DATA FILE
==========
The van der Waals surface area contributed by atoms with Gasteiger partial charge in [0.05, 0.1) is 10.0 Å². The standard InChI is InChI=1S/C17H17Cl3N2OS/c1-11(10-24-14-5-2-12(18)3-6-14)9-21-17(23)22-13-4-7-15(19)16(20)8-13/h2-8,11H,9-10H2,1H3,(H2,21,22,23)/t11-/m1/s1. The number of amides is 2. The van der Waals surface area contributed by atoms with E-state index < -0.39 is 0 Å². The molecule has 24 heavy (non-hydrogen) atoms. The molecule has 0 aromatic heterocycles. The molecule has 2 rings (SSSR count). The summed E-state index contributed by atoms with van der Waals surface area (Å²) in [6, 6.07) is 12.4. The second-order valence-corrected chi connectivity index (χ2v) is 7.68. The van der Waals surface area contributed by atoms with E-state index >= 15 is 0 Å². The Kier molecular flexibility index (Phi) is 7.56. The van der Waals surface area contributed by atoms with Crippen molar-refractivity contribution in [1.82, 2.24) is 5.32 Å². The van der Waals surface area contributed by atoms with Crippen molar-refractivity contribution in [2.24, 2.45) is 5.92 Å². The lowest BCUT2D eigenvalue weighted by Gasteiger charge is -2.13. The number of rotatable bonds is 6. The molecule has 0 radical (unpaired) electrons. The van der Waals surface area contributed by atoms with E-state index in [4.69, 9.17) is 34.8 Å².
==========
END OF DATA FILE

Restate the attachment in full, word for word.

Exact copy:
The van der Waals surface area contributed by atoms with Gasteiger partial charge in [0.05, 0.1) is 10.0 Å². The standard InChI is InChI=1S/C17H17Cl3N2OS/c1-11(10-24-14-5-2-12(18)3-6-14)9-21-17(23)22-13-4-7-15(19)16(20)8-13/h2-8,11H,9-10H2,1H3,(H2,21,22,23)/t11-/m1/s1. The number of amides is 2. The van der Waals surface area contributed by atoms with E-state index < -0.39 is 0 Å². The molecule has 24 heavy (non-hydrogen) atoms. The molecule has 0 aromatic heterocycles. The molecule has 2 rings (SSSR count). The summed E-state index contributed by atoms with van der Waals surface area (Å²) in [6, 6.07) is 12.4. The second-order valence-corrected chi connectivity index (χ2v) is 7.68. The van der Waals surface area contributed by atoms with E-state index >= 15 is 0 Å². The Kier molecular flexibility index (Phi) is 7.56. The van der Waals surface area contributed by atoms with Crippen molar-refractivity contribution in [1.82, 2.24) is 5.32 Å². The van der Waals surface area contributed by atoms with Crippen molar-refractivity contribution in [2.24, 2.45) is 5.92 Å². The lowest BCUT2D eigenvalue weighted by Gasteiger charge is -2.13. The number of rotatable bonds is 6. The molecule has 0 radical (unpaired) electrons. The van der Waals surface area contributed by atoms with E-state index in [4.69, 9.17) is 34.8 Å².